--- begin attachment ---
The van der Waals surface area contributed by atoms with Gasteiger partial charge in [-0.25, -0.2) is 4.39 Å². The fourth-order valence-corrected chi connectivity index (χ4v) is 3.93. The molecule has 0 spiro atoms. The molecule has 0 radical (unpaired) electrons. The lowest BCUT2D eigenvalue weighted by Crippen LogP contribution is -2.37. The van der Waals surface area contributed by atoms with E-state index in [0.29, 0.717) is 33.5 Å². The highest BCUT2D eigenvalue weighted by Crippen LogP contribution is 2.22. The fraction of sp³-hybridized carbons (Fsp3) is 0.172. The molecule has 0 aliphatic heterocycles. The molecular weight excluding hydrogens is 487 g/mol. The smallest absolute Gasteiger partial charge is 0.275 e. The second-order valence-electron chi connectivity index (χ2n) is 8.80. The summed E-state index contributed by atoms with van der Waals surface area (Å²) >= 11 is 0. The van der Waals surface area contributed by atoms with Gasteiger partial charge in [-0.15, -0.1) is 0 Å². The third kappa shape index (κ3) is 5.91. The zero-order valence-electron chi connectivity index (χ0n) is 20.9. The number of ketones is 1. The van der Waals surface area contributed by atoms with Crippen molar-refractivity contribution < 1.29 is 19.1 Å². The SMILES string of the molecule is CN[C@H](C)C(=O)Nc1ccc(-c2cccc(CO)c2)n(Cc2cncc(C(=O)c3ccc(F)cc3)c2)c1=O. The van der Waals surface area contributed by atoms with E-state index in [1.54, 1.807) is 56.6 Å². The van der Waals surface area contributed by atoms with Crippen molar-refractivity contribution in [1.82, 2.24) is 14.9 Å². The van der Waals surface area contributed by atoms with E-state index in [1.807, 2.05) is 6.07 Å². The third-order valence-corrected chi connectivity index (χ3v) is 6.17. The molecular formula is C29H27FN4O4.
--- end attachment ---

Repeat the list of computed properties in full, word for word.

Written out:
The van der Waals surface area contributed by atoms with Gasteiger partial charge in [-0.25, -0.2) is 4.39 Å². The fourth-order valence-corrected chi connectivity index (χ4v) is 3.93. The molecule has 0 spiro atoms. The molecule has 0 radical (unpaired) electrons. The lowest BCUT2D eigenvalue weighted by Crippen LogP contribution is -2.37. The van der Waals surface area contributed by atoms with E-state index in [0.29, 0.717) is 33.5 Å². The highest BCUT2D eigenvalue weighted by Crippen LogP contribution is 2.22. The fraction of sp³-hybridized carbons (Fsp3) is 0.172. The molecule has 0 aliphatic heterocycles. The molecular weight excluding hydrogens is 487 g/mol. The smallest absolute Gasteiger partial charge is 0.275 e. The second-order valence-electron chi connectivity index (χ2n) is 8.80. The summed E-state index contributed by atoms with van der Waals surface area (Å²) >= 11 is 0. The van der Waals surface area contributed by atoms with Gasteiger partial charge in [-0.15, -0.1) is 0 Å². The third kappa shape index (κ3) is 5.91. The zero-order valence-electron chi connectivity index (χ0n) is 20.9. The number of ketones is 1. The van der Waals surface area contributed by atoms with Crippen molar-refractivity contribution < 1.29 is 19.1 Å². The SMILES string of the molecule is CN[C@H](C)C(=O)Nc1ccc(-c2cccc(CO)c2)n(Cc2cncc(C(=O)c3ccc(F)cc3)c2)c1=O. The van der Waals surface area contributed by atoms with E-state index in [1.54, 1.807) is 56.6 Å². The van der Waals surface area contributed by atoms with Crippen molar-refractivity contribution in [1.82, 2.24) is 14.9 Å². The van der Waals surface area contributed by atoms with E-state index in [1.807, 2.05) is 6.07 Å². The third-order valence-corrected chi connectivity index (χ3v) is 6.17. The molecular formula is C29H27FN4O4.